Marcel Duchamp once remarked art has its sell by date, being cynical but also wise about the marketing of art. Previous Dadaist, and cultural saboteur par excellence, he continued the anti art tradition of Dada which was a profound disquiet with the great slaughter of world and the taste and culture of those who affected it. History now has proved World War 1 was not the war that ended all Wars.
Ms Laura Lovelace’s exhibition at the Sea Lane Gallery is an example of an artist in pursuit of good taste wrapped inside the trappings of the local avant garde tradition that died in St Ives many years ago. The ghost of Ben Nicholson Barbara Hepworth and Patrick Heron are present in spirit but not in the paint surface or even the painterly flesh of flesh of application, in this exhibition of 15 watercolours and 9 oil paintings. This exhibition is the nearest it is possible to get to a gift shop and have the tag of advanced art, a variation on themes of paint and abstraction that had meaning in the 50s but not today.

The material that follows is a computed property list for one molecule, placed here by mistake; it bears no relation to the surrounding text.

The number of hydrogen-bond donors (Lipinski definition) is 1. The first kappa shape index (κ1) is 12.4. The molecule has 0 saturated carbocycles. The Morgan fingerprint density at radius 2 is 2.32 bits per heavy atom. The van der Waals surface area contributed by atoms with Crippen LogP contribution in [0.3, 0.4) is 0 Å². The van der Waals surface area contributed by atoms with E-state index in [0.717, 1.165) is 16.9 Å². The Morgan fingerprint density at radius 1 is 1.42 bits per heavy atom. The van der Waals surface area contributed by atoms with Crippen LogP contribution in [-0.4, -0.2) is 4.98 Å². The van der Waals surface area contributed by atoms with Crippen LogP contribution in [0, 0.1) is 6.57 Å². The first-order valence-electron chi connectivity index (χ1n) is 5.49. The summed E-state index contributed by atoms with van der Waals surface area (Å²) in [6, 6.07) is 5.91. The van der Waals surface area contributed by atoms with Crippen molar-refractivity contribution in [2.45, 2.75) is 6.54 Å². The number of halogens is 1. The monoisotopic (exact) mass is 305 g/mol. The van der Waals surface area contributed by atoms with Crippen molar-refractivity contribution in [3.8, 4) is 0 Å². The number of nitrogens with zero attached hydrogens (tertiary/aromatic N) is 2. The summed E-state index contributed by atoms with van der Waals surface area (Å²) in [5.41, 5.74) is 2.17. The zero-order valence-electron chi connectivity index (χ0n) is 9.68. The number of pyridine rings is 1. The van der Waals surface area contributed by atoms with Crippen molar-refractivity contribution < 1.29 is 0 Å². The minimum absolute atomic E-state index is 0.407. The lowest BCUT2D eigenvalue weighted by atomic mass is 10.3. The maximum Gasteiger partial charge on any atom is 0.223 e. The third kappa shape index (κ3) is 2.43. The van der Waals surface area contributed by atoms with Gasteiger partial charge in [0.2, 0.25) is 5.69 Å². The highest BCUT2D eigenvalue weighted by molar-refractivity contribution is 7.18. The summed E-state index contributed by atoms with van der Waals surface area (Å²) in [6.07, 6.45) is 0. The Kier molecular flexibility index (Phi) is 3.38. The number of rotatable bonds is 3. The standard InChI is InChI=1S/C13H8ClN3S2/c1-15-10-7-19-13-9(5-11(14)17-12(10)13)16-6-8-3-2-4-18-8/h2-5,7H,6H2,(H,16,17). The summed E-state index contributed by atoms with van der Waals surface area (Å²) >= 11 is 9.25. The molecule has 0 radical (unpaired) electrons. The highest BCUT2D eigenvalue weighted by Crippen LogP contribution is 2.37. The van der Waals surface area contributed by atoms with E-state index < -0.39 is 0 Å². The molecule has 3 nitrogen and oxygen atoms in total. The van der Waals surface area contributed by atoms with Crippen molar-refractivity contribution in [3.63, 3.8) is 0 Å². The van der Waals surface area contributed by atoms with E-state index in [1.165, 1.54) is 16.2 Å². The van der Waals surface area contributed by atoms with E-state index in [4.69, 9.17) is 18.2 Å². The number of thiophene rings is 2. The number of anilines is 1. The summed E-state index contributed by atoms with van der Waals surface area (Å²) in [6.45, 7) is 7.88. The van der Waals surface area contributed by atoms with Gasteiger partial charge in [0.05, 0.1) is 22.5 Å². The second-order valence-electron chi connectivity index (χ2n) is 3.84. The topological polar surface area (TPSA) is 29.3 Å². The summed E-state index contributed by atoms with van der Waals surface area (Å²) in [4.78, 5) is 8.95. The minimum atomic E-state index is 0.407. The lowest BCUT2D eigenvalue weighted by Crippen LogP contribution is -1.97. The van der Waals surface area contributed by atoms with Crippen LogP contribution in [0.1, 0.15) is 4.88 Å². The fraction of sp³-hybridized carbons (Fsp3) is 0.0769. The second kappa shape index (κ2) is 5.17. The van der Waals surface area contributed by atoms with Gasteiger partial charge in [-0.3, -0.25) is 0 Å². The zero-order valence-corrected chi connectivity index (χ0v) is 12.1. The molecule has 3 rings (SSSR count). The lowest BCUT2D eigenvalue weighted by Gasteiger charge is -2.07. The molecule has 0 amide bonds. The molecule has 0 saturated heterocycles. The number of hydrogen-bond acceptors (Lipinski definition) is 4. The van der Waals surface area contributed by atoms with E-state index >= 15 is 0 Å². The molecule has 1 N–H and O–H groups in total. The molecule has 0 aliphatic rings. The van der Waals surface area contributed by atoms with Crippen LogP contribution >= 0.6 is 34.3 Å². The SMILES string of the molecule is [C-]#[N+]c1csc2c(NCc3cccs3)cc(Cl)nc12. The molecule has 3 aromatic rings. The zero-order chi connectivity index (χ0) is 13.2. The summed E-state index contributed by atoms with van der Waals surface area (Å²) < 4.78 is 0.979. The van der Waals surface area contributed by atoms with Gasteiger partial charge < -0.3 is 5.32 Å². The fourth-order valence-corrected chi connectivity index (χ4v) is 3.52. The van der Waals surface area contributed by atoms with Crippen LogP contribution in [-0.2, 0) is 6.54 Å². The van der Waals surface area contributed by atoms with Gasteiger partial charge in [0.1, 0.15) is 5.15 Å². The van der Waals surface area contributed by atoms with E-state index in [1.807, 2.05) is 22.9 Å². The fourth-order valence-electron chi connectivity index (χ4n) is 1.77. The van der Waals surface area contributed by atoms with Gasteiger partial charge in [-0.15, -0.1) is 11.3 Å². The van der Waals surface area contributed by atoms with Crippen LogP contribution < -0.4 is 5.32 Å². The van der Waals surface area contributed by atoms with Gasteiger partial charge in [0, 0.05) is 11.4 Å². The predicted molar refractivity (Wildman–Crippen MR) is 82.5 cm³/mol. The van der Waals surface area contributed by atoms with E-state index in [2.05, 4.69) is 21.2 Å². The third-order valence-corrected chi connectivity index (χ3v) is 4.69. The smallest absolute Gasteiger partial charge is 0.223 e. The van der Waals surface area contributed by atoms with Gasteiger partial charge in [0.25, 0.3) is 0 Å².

Ms Lovelace is a technically accomplished painter and occasional print maker. Her affection for the environment is clear. Her colouring reflects the unique quality of light that is present in the Tt Ives bay. They are a little too intense to pick up the finesse of Cornish Landscape which has has spoken to legions of artists for two hundred years. However beauty is a dangerous game, which has trapped Ms Lovelace as many others.
Fashion is not a many splendid thing. Mrs Lovelace is on the edge but not quit there yet.

Adrian Banbury

Sea Lane Gallery 14, Upper Tremeare Hill, St.Ives – Price range £40 – £350

Volume 30 number 4 March / April 2016 p 40

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